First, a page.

April 2015 – Building owners will be familiar with the legal requirement to lodge a fire safety statement with the local council and fire brigade every year. This requirement is set out in the Environmental Planning & Assessment Regulation 2000 (Regulation).
The process usually involves a fire services contractor attending the building, inspecting and testing fire safety measures and certifying they are compliant or recommending work to make them compliant, and once that work is complete, certifying compliance, and then the owner sends the statement to the local council and fire brigade.
Problems with annual fire safety statements
Our experience based on cases we have seen is that owners cannot rely on this process if they want to make sure that their building fully complies with the Building Code of Australia and any applicable Australian Standard.
The problems we see with the current process are numerous and include:
- There is no requirement in the Regulation for the fire services contractor to have any qualification or be licensed or insured. All the Regulation requires is that a building be assessed by a “properly qualified person” but there is no guidance in the Regulation about who a “properly qualified person” is.
- Annual fire safety statements are certified by or on behalf of the building owner (for strata buildings, it’s usually the strata manager). The contractor is not the person certifying the statement to the local council or the fire brigade.
- Often, the fire services contractor is the same contractor used by the original developer of the building to install the fire safety measures and provide a certificate of self-certification for the occupation certificate. One can hardly expect such a contractor to find non-compliance in a subsequent year having initially certified the building as compliant.
- If the initial fire safety schedule issued at the time a new building is completed contains an error and the building is non-compliant, then unless the fire services contractor carries out a thorough inspection, may go unnoticed.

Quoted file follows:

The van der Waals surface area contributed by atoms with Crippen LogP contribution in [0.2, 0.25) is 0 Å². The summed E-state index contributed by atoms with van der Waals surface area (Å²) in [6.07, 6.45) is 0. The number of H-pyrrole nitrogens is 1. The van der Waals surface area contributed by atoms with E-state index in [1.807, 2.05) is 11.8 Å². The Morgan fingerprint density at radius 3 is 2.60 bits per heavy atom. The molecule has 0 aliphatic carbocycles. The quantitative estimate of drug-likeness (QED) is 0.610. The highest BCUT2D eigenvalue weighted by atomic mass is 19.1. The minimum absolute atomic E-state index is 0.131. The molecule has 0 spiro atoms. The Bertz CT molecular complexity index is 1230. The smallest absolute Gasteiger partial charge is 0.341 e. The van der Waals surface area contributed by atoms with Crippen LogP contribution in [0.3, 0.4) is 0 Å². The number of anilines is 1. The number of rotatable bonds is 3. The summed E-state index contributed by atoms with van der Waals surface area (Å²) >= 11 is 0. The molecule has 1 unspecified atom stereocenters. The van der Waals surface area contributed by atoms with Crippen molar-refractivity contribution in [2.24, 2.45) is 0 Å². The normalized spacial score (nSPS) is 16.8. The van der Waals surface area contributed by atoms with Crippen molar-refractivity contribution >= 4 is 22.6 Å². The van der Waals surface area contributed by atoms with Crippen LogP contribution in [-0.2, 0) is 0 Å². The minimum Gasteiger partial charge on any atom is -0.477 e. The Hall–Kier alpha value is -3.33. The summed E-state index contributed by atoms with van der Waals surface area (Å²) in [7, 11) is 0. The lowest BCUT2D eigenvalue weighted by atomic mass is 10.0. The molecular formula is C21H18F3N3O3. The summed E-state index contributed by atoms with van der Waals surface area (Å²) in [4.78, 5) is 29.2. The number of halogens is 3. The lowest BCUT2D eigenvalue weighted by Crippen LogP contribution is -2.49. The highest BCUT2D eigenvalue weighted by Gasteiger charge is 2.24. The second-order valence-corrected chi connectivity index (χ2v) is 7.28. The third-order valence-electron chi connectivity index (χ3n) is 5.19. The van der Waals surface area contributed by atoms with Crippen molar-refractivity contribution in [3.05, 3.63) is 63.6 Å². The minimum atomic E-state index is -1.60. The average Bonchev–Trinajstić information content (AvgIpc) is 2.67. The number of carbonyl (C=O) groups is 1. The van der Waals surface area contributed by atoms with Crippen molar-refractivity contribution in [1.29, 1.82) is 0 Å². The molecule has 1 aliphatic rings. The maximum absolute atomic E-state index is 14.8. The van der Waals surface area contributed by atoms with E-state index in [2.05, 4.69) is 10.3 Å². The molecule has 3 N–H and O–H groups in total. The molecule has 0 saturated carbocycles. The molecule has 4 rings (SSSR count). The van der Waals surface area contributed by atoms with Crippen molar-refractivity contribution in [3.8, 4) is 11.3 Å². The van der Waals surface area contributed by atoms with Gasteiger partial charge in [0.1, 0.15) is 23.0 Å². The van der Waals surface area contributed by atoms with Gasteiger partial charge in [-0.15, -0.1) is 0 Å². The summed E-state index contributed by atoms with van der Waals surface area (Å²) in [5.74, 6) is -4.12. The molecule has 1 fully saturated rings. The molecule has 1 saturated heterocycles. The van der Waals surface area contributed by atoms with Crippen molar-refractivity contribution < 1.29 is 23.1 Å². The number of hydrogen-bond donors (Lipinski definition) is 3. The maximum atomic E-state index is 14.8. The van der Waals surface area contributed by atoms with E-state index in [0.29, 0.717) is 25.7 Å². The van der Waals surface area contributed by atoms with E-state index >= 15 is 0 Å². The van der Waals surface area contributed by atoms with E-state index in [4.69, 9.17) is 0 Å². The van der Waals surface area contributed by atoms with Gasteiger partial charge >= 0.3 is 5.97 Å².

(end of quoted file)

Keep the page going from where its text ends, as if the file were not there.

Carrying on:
- The fire services contractor when doing the annual inspection usually does not have the construction certificate drawings and plans on fire safety measures that show the location and number of measures in the building. The contractor usually simply relies on the fire safety schedule which doesn’t indicate the location or number of fire safety measures such as dampers in the building.
- While there is an Australian Standard on how to test and maintain fire safety measures, the Regulation does not make it binding on the contractor or the owner.
- For buildings subject to Alternative Solutions and subsequent requirements of Alternative Solutions to be permanently listed on the fire safety schedule, they are often overlooked and misplaced soon after an occupation certificate is issued. This has the effect that requirements of Alternative Solutions are forgotten, leading to shortcomings in fire safety in the building.
- For a new building, if there is a fire safety defect for which the owner could sue the builder or developer for breaches of the statutory warranties in the Home Building Act 1989, but such defect is not revealed during the annual fire safety inspection (it should be), then the owner will miss out on being able to sue the builder or the developer for the defect. The owner could consider suing the fire services contractor but that is a harder legal case to prove.
Owners should bear in mind that the local council can issue a fire order against a building’s owner for non-compliance even though the reason for the non compliance is due to a building defect or an omission by the fire services contractor.
What owners and strata managers can do to protect themselves?
Building owners and strata managers can take a few easy steps to protect themselves including:
- Conducting a thorough fire safety audit of new buildings within two years of completion so that if the audit reveals defects, a building defect claim can be made against the builder and the developer before the two year statutory warranty period expires.
- Not using the contractor originally used by the developer.
- Only using contractors who are qualified and insured.
- Only using contractors who comply with the Australian Standards.
- Providing to the contractor the construction certificate plans and drawings on fire safety measures.
- Have the contractor sign the annual fire safety statement.
- Ensure the fire safety measures and standards of performance are identical to those in the fire safety schedule attached to the occupation certificate or any subsequent development approval or fire order.
***The information contained in this article is general information only and not legal advice. The currency, accuracy and completeness of this article (and its contents) should be checked by obtaining independent legal advice before you take any action or otherwise rely upon its contents in any way.
Prepared by David Bannerman and Carlo Fini